VT Ranked Top in Gender Equality, But Experts Say There’s Work to Do

By LUCY TOWNEND

Bloomberg
Vermont ranked top in gender equality, according to an annual Bloomberg report.

Vermont has been ranked number one overall for 2019 in Bloomberg’s annual report on gender equality. This is the third year in a row that Vermont has led the rankings in the yearly report. The state was also ranked number 6 for women in leadership, and received high scores in the report’s five categories — pay ratio by gender, female labor force participation, college degree attainment, health coverage and women in poverty.

Rep. Linda Sullivan, D-Dorset, attributes this ranking to the priorities of the state legislature. “With a strong focus from the legislature on gender equality,” she said, “Vermont will be driven to be a leader in this area.”

According to the National Conference of State Legislatures, Vermont’s legislature is 39.4 percent female compared to 28.7 percent nationwide. Vermont boasts 71 female members to 109 male members. The legislature recently passed a bill requiring employers to pay sick leave, and is considering a bill allowing paternity leave — two pieces of legislation that are aimed at increasing gender equality.

“The legislature is working on bills to provide higher livable wages,” said Sullivan, “as well as to work through issues of providing other benefits to families.”

Representative Mollie Burke from Brattleboro and other policymakers recently proposed a resolution which designates April 2, 2019 as Equal Pay Day, with a proclamation signed by Governor Scott that same day. Advocates for equal pay wore red during legislative sessions.

Sullivan also acknowledged that there are challenges in passing legislation to eliminate the gender-pay gap. “However, these bills need to be thoroughly vetted and weighed against the costs to provide the services,” she said, “so while there are projects in the works, the roadmap to getting there must be well thought-out so as not to create barriers for the very populations they are intended to assist.”

 

Bloomberg
In the same report, Vermont was ranked 6 in female leadership.

Closing the wage gap would have many benefits for Vermont as a whole. Equal pay reduces poverty, adds money to the overall economy and attracts families to Vermont.

According to a report issued by Change the Story (CTS), a Vermont-based organization working towards gender equality, Vermont does well in the categories considered by Bloomberg. Women have a pay ratio gap of 16 cents, compared to a 20 cent wage gap nationally.  For labor force participation, 66 percent of women work in Vermont’s labor force, compared to 58 percent of women nationally.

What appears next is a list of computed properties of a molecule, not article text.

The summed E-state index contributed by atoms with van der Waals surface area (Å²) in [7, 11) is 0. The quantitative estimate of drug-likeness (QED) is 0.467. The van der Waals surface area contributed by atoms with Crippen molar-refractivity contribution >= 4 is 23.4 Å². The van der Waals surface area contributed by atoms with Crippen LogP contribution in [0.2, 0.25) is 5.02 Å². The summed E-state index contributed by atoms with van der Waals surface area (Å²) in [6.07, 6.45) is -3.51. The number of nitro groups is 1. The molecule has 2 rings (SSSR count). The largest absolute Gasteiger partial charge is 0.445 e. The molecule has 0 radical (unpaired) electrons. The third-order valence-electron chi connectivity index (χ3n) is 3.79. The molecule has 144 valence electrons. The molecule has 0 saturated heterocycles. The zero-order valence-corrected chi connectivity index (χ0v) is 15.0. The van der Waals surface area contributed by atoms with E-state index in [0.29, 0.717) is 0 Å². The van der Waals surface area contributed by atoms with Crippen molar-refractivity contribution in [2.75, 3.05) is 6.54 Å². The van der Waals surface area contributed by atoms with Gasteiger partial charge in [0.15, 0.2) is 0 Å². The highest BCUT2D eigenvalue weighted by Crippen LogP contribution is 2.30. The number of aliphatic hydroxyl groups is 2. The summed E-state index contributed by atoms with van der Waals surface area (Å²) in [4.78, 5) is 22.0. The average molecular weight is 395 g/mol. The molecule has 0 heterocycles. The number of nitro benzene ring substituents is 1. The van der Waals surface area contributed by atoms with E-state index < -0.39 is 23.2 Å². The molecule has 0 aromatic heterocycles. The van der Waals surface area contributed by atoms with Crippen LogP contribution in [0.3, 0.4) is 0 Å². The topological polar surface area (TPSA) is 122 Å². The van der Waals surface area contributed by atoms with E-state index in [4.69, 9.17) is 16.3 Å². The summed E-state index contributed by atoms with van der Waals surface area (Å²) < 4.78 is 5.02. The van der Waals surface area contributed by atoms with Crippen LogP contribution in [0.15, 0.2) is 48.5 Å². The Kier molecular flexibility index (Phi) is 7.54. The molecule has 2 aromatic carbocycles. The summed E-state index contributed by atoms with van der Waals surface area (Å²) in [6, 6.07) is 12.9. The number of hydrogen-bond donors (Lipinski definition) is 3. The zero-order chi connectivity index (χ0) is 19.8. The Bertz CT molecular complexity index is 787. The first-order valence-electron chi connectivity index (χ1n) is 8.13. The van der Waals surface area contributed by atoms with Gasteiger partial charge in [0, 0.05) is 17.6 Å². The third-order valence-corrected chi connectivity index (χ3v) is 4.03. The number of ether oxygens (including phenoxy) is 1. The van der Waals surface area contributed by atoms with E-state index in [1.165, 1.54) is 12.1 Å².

“Education is a key area of focus,” claimed Sullivan. In terms of education, 33 percent of women earn a bachelor’s degree in Vermont, six points higher than the national average for women’s education.

One of the indicators in which Vermont does poorly is rate of women in poverty, in which Vermont is ranked 17 with a rate of 12 percent. The CTS also found that women are significantly more likely to live in poverty than men, and 3 percent of Vermont women who work full-time do not make enough to cover basic living expenses.

It’s also important to note that the Bloomberg report does not break down statistics in terms of race. For example, Vermont ranked well for the gender pay gap, yet this gap is much larger for women of color. As reported by the Vermont Commission on Women, there is a 46 percent gap for Hispanic and Latina women, a 42 percent gap for American Indian and Alaska Native women,a  40 percent gap for Native Hawaiians and Pacific Islander women, a 37 percent gap for African American women, and a 15 percent gap for Asian women.

The CTS found that in Vermont, 13.4 percent of all families with minor children live in poverty, and that this number increases to 37 percent if a women is the single head of the household. CTS also found that the wage gap of women with dependant children increases to 26 percent, as compared to the 30 percent for women nationally.

“Middlebury does well in gender equality, but there are always ways to improve,” said Ellie Broeren ’22, an active member of Feminist Action Middlebury (FAM). The college currently boasts a 48.2 to 51.8 male to female ratio for students, with a staff ration of 49.5 to 50.5 (male to female). Still, such statistics fail to account for some of Middlebury’s underlying problems.

“What comes to mind for me is the lack of transparency about contraception and sexual health on campus, as this is an issue that largely affects women,” said Boeren. To combat this, FAM has created a website at go/sexysources that provides information on sexual health and are currently trying to get Plan B available at Middlebury Express.

Despite the issues in gender equality that are still prevalent in Vermont and at Middlebury College, Sullivan reminds us to also celebrate our successes. “With a strong focus from the legislature on gender equality,” she says, “Vermont [has been] driven to be a leader in this area.”

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VT Ranked Top in Gender Equality, But Experts Say There’s Work to Do